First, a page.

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Soldaderas pose with their weapons, during the Mexican Revolution.

La Soldadera mural from Chicano Park in Barrio Logan, San Diego, California.

Soldaderas were female soldiers who went into combat alongside men during the Mexican Revolution, which initially broke out in opposition to the conservative, authoritarian Díaz regime. The term is derived from the Spanish word soldada which denotes a payment made to the person who provided for a soldier's well being.[1] The majority of these women led ordinary lives, but took up arms during the war to fight for freedom. Among the soldaderas, Dolores Jiménez y Muro, Margarita Neri, and Hermila Galindo are often considered heroines in contemporary Mexico.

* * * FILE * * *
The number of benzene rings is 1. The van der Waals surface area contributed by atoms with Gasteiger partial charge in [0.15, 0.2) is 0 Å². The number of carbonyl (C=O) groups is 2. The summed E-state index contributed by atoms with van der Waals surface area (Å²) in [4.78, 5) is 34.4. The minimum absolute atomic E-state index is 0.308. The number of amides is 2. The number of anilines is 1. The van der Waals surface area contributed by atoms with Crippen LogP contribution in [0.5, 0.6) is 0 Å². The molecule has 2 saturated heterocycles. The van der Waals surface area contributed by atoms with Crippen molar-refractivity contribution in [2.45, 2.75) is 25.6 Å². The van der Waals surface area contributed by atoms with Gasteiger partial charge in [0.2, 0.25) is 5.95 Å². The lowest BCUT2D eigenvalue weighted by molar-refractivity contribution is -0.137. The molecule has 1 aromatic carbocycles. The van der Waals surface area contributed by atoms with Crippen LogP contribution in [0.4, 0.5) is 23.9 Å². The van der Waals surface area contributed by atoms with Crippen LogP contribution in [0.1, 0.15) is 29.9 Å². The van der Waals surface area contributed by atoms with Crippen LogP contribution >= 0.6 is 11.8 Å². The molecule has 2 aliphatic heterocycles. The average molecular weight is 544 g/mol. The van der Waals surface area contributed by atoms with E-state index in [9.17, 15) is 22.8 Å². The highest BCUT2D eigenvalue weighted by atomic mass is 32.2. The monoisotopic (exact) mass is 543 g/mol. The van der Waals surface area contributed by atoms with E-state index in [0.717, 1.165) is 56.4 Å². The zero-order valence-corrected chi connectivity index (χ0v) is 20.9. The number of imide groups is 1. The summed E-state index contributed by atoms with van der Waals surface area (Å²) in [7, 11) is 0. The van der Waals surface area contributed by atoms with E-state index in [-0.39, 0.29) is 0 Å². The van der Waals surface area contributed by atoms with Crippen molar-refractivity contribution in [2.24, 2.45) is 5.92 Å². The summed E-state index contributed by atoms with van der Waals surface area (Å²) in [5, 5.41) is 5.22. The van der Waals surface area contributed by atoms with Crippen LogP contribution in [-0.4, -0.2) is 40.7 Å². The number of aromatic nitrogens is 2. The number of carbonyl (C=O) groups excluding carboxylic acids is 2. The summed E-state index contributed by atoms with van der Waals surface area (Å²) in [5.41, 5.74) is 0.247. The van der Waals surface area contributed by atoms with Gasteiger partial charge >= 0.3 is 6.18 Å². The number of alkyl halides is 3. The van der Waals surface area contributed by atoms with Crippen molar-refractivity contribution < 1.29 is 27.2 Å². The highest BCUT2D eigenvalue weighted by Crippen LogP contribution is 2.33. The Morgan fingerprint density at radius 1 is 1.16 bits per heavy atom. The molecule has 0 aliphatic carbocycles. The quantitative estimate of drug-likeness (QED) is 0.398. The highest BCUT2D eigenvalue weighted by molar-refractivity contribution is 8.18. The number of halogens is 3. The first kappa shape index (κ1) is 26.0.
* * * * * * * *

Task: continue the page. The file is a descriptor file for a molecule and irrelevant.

Today, the term La Adelita is used with pride among Mexican women. La Adelita was the title of a Corrido (folk ballad) about a soldadera named "Adelita", and became one of the most beloved songs to come out of the Revolution.

However in most cases, the term soldaderas refers to the wives, children, and relatives of the soldiers in the Mexican army. Soldaderas were allowed to follow the army so that soldiers would be less likely to desert.


  1. Don M. Coerver, Suzanne B. Pasztor, Robert Buffington, "Mexico: an encyclopedia of contemporary culture and history", ABC-CLIO, 2004, pg. 472, [1]

Paul Allatson (2007). Key Terms in Latino/a Cultural And Literary Studies [2]. Blackwell Publishing. ISBN 1-4051-0250-0.

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